The Thinfinity Remote Desktop‘s toolbar allows users to perform some of the actions which are essential for a complete remote user experience, such as sharing the current sessions, accessing the file transfer manager, changing option settings, etc. In a previous post we discussed how to remove toolbar options. In this opportunity we will show you how to extend the Remote Desktop’s toolbar with new “Send Key…” actions. Continue reading
In addition to using the Configuration Manager, z/Scope Anywhere offers a new way to easily set global parameters using custom settings.
Setting global parameters through a custom settings file is not new to our product line. We’ve already published an article presenting this functionality for Thinfinity Remote Desktop, and another one where we show how to configure its toolbar menu. Now, this feature will be included in z/Scope Anywhere as of the next release, due to come out really soon. Today, we will show you how we can use it for a very specific purpose, modifying the global security parameters. Continue reading
An application can accept command line arguments when invoked. This allows the user to send additional information to the application when it is executed.
When an application is launched, the OS passes the command line arguments to the application as a collection of string values, using a white-space as separator.
Applications receive external arguments on a regular basis: when you open a document by clicking on its icon, the OS selects the associated executable program and calls it, sending the full document filename to the program as an argument.
Thinfinity VirtualUI allows you to send external arguments to applications in a transparent way, which works exactly like sending arguments from the command line.
In a previous post we discussed how to apply general custom settings to Thinfinity Remote Desktop Server. Today, we will learn how to customize the Thinfinity Remote Desktop Server toolbar in depth.
By default, the toolbar displays the wider range of options within reach for the end users. But, as an administrator or integrator, you might want to restrict the end user from accessing some of these options, or all of them. Thinfinity Remote Desktop has a method for applying settings to the toolbar so you can tweak it according to your preferences. These settings will be applied before the connection occurs and will affect all users and all connections in the Thinfinity Remote Desktop server installation.
Among the wide range of valid resolutions that both Thinfinity Remote Desktop and Thinfinity VirtualUI offer, the most commonly used —because of its flexibility and simplicity— is “Fit to Browser”.
This configuration allows you to adjust the remote desktop / remote application to the available browser size. However, when it comes to accessing a desktop from different devices, the sometimes huge differences between screen sizes and resolutions (i.e. iPhone 4 vs a 27 inch iMac Retina Display) make it impossible to have a simple rule to determine the best remote size. Even when the application is adjusting properly to the available size, the screen rendered might still look tiny or disproportionate, making the user experience not as satisfactory as expected.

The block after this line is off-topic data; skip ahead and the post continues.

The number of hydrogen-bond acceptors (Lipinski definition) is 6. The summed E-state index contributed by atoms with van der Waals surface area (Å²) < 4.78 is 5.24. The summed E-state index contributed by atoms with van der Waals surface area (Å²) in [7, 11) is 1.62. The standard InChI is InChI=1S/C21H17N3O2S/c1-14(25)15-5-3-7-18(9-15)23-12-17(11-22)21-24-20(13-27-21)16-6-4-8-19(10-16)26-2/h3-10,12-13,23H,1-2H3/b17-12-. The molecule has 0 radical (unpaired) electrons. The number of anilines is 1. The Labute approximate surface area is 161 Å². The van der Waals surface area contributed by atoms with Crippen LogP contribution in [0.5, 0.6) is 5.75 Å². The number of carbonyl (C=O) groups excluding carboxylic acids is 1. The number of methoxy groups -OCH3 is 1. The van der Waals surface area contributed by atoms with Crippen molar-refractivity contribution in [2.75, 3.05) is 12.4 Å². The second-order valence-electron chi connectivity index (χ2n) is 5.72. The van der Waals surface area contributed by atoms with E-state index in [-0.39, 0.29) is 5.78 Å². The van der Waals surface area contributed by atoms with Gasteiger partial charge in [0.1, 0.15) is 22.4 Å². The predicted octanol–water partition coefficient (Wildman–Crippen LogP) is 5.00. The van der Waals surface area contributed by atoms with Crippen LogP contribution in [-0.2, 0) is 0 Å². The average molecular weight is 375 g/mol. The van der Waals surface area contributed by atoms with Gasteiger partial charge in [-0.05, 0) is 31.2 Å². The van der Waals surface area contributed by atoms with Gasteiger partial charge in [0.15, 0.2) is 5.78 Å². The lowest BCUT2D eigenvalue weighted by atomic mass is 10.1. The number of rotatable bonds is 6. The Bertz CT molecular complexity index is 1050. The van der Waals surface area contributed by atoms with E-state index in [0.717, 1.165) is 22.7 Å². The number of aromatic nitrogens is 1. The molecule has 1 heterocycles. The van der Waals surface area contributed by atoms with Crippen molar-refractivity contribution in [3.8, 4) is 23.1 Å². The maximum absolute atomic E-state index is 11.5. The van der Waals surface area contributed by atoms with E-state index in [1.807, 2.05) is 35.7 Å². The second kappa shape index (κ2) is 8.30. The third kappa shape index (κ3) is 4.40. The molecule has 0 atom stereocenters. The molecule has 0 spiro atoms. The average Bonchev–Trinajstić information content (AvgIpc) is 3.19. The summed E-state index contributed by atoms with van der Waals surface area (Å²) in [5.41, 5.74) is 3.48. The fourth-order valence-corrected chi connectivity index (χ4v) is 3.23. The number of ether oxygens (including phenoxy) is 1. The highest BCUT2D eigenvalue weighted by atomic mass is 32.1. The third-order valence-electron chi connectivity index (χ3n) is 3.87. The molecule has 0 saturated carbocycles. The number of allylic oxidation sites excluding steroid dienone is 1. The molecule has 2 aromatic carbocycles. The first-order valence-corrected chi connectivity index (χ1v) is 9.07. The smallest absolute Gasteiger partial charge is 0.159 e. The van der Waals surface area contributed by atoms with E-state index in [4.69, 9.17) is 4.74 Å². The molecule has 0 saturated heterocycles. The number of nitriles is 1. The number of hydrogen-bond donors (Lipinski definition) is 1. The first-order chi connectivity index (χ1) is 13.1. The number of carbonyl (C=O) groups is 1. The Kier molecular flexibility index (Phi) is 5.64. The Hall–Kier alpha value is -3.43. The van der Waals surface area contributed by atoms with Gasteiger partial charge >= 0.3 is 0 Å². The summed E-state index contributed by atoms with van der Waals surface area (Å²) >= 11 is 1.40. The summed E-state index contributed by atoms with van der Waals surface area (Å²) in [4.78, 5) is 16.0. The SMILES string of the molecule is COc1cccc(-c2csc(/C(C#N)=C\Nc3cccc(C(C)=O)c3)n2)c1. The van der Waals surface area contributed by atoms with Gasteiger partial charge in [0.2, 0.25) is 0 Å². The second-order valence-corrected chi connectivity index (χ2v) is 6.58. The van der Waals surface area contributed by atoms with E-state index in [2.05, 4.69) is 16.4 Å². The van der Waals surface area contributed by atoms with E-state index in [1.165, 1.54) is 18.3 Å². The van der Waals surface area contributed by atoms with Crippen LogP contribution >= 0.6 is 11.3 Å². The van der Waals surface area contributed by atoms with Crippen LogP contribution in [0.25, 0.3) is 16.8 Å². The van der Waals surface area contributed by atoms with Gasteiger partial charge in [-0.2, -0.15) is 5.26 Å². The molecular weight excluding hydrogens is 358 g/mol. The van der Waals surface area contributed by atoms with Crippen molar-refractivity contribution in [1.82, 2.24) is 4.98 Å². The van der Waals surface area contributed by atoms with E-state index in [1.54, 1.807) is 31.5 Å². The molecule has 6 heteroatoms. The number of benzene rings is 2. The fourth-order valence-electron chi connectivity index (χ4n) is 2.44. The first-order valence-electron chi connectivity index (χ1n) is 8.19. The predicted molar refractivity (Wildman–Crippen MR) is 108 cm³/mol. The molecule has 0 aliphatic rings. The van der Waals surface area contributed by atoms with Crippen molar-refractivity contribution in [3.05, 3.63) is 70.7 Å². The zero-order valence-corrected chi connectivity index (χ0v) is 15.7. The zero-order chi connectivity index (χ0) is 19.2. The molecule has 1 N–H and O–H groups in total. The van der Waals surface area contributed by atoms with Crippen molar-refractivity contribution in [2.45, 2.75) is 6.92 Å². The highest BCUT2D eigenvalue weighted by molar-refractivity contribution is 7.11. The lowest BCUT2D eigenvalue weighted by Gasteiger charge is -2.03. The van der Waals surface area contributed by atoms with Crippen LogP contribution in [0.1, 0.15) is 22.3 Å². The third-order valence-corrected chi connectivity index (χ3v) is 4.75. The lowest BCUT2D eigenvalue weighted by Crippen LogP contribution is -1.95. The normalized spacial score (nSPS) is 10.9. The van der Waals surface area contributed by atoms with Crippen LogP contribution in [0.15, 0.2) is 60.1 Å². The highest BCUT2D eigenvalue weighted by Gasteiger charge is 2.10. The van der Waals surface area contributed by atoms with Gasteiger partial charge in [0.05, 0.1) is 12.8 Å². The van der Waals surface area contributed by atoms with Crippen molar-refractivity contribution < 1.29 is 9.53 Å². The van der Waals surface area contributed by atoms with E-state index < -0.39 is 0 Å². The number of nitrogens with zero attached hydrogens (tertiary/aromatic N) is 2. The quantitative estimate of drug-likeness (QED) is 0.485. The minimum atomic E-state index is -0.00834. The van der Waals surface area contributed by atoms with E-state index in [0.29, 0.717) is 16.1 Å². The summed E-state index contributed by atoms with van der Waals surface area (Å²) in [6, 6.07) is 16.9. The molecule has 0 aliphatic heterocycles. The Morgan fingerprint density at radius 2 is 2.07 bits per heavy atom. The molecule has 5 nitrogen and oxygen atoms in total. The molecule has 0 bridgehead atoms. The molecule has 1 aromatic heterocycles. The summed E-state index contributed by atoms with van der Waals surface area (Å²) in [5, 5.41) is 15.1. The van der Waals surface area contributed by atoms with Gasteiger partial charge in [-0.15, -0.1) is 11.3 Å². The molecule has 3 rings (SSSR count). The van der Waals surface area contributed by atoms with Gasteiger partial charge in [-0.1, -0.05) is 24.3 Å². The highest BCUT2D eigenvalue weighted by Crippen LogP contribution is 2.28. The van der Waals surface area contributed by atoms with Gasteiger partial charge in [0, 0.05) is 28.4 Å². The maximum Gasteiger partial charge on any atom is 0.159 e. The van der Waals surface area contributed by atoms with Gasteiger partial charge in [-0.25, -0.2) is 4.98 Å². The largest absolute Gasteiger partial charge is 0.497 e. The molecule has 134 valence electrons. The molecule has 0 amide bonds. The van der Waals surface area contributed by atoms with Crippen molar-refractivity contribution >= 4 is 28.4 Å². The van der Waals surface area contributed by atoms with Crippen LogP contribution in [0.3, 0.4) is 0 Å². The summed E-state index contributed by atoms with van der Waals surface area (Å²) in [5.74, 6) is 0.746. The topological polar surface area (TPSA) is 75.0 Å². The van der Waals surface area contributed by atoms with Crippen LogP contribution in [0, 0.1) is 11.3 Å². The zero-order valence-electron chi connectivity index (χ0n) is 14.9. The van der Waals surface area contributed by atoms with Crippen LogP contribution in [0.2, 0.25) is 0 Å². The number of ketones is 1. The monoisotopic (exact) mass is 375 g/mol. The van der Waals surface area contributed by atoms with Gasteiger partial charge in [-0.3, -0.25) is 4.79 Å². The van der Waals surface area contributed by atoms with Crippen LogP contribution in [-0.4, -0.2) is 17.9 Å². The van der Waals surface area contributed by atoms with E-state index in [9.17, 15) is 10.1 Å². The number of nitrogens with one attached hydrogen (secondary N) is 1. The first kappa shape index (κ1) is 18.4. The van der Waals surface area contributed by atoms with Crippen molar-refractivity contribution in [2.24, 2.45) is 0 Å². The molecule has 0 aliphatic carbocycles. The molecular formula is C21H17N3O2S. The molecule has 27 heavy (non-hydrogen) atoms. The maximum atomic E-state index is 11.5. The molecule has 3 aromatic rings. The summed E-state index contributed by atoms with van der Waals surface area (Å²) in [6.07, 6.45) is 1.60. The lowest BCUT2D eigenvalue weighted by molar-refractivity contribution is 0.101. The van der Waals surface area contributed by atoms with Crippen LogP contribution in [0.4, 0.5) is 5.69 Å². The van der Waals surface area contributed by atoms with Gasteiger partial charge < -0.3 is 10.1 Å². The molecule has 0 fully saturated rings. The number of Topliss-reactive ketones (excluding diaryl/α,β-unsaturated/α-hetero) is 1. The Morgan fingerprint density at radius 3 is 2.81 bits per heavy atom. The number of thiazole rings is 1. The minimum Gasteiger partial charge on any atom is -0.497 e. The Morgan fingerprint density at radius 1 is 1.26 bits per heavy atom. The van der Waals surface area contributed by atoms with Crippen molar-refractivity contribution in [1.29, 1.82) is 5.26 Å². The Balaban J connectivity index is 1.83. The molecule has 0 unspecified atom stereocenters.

New here? Read more about why software developers are adopting Thinfinity VirtualUI
to increase the value of their Windows applications.
Some days ago, we received an issue report related to an “Access is Denied” error that came up trying to run a Thinfinity VirtualUI web-enabled application.
We replicated the user environment, and made absolutely sure that the configuration was identical, but we could not reproduce the error.
In the user environment, the program insisted on running perfectly from the desktop, but it didn’t run through the web using VirtualUI.
Besides being a powerful cross-device, cross-browser remote access tool, Thinfinity Remote Desktop Server also excels in its integration capabilities and its flexible and easy customization.
As already discussed in a previous post, one of Thinfinity VirtualUI’s features is that the desktop application doesn’t need to be limited to a fixed or predetermined size. So, each application can be set to determine its desktop size according its needs, or be left to be dynamic in nature.
The image below shows an application configuration panel (available from the Thinfinity VirtualUI Server manager). In this panel we can see the Resolution attribute, which is set, in this case to “Fit to browser window”, its default value.
The available values for Resolution are the following: “Fit to browser window” (that adjust the desktop size to the browser window size), “Fit to screen” (adjust the desktop size to the device’s screen size), and a list of possible predefined fixed values, ranging from 640 x 480 pixels to 1920 x 1200 pixels.
In our last post we started with a new notes and tips series aimed at helping developers take full advantage of Thinfinity® VirtualUI™’s existing possibilities.
In the present note, we will focus on ClientSettings.
ClientSettings is an additional interface available at the Thinfinity VirtualUI Library that allows developers to remotely and programmatically configure particular browser settings. These settings are related to the cursor visibility and some specific touch action behaviors.
We can find, in the table below, a detailed explanation of the ClientSettings interface’s current properties: